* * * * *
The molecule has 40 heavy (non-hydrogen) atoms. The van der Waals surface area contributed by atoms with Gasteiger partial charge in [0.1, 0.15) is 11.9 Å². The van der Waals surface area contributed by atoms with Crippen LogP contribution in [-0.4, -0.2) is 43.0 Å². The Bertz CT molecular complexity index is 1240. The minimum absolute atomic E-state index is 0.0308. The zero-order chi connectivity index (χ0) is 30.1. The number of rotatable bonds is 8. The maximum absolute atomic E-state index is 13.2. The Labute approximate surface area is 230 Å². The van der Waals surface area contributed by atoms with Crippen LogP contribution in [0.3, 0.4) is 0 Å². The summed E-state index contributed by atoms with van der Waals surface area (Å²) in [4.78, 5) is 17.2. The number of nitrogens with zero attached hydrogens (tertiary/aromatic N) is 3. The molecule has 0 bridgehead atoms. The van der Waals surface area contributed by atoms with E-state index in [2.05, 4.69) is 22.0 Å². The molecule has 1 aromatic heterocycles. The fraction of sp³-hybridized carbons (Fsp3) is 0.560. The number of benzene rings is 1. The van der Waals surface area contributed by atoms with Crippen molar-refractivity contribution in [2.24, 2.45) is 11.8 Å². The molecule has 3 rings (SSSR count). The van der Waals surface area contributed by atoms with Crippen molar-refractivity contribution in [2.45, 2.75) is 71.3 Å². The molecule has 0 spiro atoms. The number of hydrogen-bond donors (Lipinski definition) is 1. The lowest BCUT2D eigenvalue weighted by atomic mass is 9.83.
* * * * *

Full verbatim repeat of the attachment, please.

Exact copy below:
The molecule has 40 heavy (non-hydrogen) atoms. The van der Waals surface area contributed by atoms with Gasteiger partial charge in [0.1, 0.15) is 11.9 Å². The van der Waals surface area contributed by atoms with Crippen LogP contribution in [-0.4, -0.2) is 43.0 Å². The Bertz CT molecular complexity index is 1240. The minimum absolute atomic E-state index is 0.0308. The zero-order chi connectivity index (χ0) is 30.1. The number of rotatable bonds is 8. The maximum absolute atomic E-state index is 13.2. The Labute approximate surface area is 230 Å². The van der Waals surface area contributed by atoms with Crippen LogP contribution in [0.3, 0.4) is 0 Å². The summed E-state index contributed by atoms with van der Waals surface area (Å²) in [4.78, 5) is 17.2. The number of nitrogens with zero attached hydrogens (tertiary/aromatic N) is 3. The molecule has 0 bridgehead atoms. The van der Waals surface area contributed by atoms with E-state index in [2.05, 4.69) is 22.0 Å². The molecule has 1 aromatic heterocycles. The fraction of sp³-hybridized carbons (Fsp3) is 0.560. The number of benzene rings is 1. The van der Waals surface area contributed by atoms with Crippen molar-refractivity contribution in [2.24, 2.45) is 11.8 Å². The molecule has 3 rings (SSSR count). The van der Waals surface area contributed by atoms with Crippen molar-refractivity contribution in [2.45, 2.75) is 71.3 Å². The molecule has 0 spiro atoms. The number of hydrogen-bond donors (Lipinski definition) is 1. The lowest BCUT2D eigenvalue weighted by atomic mass is 9.83.